Well, first and foremost, assuming there be sufficient evidence to show that Kimber killed Taylor, Kimber may be arrested, and criminally charged. However, this is a matter for the district attorney, not an action that a civil, probate attorney can take on. At the time of Taylor’s passing, due to the nature of the passing- a fall from her balcony- the police would be called, and they would do an investigation to determine whether the death was accidental or intentional. Depending on the outcome of that investigation, the District Attorney’s office could choose to criminally charge Kimber, and if convicted resulting in Kimber going to prison. The decision to criminally charge Kimber lies solely with the District Attorney’s Office, and cannot be brought by a family member or their lawyer.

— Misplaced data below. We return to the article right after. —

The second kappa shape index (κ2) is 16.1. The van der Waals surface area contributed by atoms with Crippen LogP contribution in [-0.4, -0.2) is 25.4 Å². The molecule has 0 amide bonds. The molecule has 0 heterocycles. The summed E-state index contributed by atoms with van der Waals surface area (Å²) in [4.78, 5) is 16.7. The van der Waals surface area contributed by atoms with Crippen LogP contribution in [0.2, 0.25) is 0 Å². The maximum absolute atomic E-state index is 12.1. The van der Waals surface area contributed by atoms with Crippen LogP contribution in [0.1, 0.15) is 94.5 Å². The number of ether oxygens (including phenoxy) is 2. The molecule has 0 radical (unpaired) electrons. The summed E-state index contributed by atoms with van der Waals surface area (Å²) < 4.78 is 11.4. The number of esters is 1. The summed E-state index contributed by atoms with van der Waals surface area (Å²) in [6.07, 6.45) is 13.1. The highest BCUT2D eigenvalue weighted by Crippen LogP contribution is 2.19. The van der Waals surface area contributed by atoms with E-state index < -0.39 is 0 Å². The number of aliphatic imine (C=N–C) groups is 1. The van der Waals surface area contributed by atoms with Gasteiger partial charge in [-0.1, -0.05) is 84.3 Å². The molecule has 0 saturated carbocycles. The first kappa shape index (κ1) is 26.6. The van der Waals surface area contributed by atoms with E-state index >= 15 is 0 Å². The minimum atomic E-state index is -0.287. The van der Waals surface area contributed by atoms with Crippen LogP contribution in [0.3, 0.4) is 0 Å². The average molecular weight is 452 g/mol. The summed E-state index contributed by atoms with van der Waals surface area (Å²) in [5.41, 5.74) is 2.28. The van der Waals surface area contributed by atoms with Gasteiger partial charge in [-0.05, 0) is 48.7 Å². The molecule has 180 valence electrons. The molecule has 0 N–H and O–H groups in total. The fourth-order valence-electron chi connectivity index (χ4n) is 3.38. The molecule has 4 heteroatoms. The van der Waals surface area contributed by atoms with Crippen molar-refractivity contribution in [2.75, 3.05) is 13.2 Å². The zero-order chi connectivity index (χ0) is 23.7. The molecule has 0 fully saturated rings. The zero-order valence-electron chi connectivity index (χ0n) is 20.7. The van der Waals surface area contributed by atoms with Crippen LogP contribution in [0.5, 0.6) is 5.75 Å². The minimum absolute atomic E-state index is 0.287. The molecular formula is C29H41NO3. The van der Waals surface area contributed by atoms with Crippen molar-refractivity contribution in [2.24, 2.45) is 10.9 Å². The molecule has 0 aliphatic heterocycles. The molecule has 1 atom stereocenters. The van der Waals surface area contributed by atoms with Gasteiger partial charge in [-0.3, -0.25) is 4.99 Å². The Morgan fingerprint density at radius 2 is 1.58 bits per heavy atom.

Civilly speaking as probate lawyers, however, under California Probate Code § 250, if a person intentionally and feloniously kills another, the killer is precluded from inheriting the estate.  If Kimber was set to inherit through a will, and Chad (or Preston) would like to have Kimber’s inheritance taken away, they would have to file a petition alleging that Kimber killed Taylor and submit evidence to prove it. If proven true, Kimber would lose her inheritance. Additionally, wrongful death claims could be brought by Taylor’s estate against Kimber that would result in her having to pay damages to the estate to be split among the estate.